Hurghada was founded in the early 20th century. For many decades it was a small fishing village, but it has grown into a major Red Sea resort as a result of Egyptian and foreign investment that began in the 1980s. Holiday resorts and hotels provide facilities for windsurfing, kitesurfing, yachting, scuba diving and snorkeling. The city is known for its watersports, nightlife and warm weather. Daytime temperatures are around 30 °C (86 °F) most of the year, and during July and August temperatures can reach over 40 °C (104 °F). Hurghada is a popular holiday destination for Europeans, especially during the winter, and some spend Christmas and New Year there. Tourist numbers from Russia dropped significantly after the Metrojet Flight 9268 plane crash in November 2015.
Hurghada extends for about 36 kilometres (22 mi) along the coast, but does not reach far into the surrounding desert. The resort is a destination for Egyptian tourists from Cairo, the Delta and Upper Egypt, as well as package holiday tourists from Europe. Hurghada has a population of 248,000 and is divided into:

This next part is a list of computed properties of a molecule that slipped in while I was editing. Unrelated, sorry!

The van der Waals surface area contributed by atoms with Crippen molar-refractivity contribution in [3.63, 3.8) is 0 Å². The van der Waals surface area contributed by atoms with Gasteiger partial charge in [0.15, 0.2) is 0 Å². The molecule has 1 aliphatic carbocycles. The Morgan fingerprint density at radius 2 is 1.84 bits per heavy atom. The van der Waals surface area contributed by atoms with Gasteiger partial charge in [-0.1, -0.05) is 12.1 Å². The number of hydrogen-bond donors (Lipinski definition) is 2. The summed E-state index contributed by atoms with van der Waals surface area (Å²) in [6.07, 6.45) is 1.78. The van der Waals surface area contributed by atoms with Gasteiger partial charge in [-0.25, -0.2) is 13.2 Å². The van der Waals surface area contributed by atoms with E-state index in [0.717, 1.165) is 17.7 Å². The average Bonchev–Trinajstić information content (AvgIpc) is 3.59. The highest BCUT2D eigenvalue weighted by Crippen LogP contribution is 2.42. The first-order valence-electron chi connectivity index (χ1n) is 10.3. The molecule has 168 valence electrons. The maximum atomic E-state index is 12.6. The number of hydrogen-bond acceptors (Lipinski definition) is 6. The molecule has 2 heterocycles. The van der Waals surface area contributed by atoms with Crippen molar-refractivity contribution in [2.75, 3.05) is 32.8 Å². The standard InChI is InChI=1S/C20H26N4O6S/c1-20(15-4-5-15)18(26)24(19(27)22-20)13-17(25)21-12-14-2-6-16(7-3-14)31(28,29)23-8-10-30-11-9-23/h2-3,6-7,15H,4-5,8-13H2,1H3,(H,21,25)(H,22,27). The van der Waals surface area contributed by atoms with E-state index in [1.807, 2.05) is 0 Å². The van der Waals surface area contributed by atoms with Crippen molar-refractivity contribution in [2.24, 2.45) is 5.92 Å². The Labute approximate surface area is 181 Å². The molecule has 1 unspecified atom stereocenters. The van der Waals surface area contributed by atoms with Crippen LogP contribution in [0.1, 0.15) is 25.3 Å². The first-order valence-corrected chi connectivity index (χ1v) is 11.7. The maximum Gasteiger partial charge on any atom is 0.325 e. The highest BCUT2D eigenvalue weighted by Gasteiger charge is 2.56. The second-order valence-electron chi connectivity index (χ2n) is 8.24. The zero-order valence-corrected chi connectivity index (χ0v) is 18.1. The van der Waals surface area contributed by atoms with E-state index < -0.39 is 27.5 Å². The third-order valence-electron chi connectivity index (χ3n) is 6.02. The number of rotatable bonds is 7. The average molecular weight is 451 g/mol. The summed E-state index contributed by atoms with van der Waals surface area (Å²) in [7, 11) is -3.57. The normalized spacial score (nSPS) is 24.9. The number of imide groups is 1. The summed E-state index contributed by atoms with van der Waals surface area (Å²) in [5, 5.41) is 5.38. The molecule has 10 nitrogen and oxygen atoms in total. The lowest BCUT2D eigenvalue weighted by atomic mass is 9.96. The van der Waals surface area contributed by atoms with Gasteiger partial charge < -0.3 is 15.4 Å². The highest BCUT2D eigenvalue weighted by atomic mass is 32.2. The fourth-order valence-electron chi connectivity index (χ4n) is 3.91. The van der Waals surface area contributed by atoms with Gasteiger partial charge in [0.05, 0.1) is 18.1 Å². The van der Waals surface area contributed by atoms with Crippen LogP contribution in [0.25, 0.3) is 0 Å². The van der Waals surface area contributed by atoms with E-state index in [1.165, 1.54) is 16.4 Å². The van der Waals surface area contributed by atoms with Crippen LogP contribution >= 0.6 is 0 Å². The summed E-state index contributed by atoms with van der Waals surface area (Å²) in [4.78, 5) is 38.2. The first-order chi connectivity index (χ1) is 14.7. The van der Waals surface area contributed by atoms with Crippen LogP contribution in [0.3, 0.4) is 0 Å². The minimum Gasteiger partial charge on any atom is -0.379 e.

- El Ahia and El Helal – the northern part
- El Dahar (Downtown) – the old town
- Sakala – the city center
- El Kawsar – the modern part
- El Mamsha (Village Road) – a pedestrianised street with a length of over 4 km (2.5 mi)
Many of Hurghada’s newer hotels, restaurants, and shops are located along El Mamsha. Most of the newest and largest hotel resorts are located in the area between Mamsha and Sahl Hasheesh on El Mamsha. Beyond Sahl Hasheesh there are the hotels of Makadi Bay. Dahar is the oldest part of the town where the town’s traditional bazaar, the post office and the long-distance bus stations (Go Bus and Upper Egypt Bus) are situated. The busiest area is Sakala, the “city center” on Sheraton Road, where there are hotels, shops and restaurants.
The city is served by the Hurghada International Airport with scheduled passenger traffic connecting to Cairo and directly to several cities in Europe. A new terminal was opened in 2015 to accommodate increasing traffic.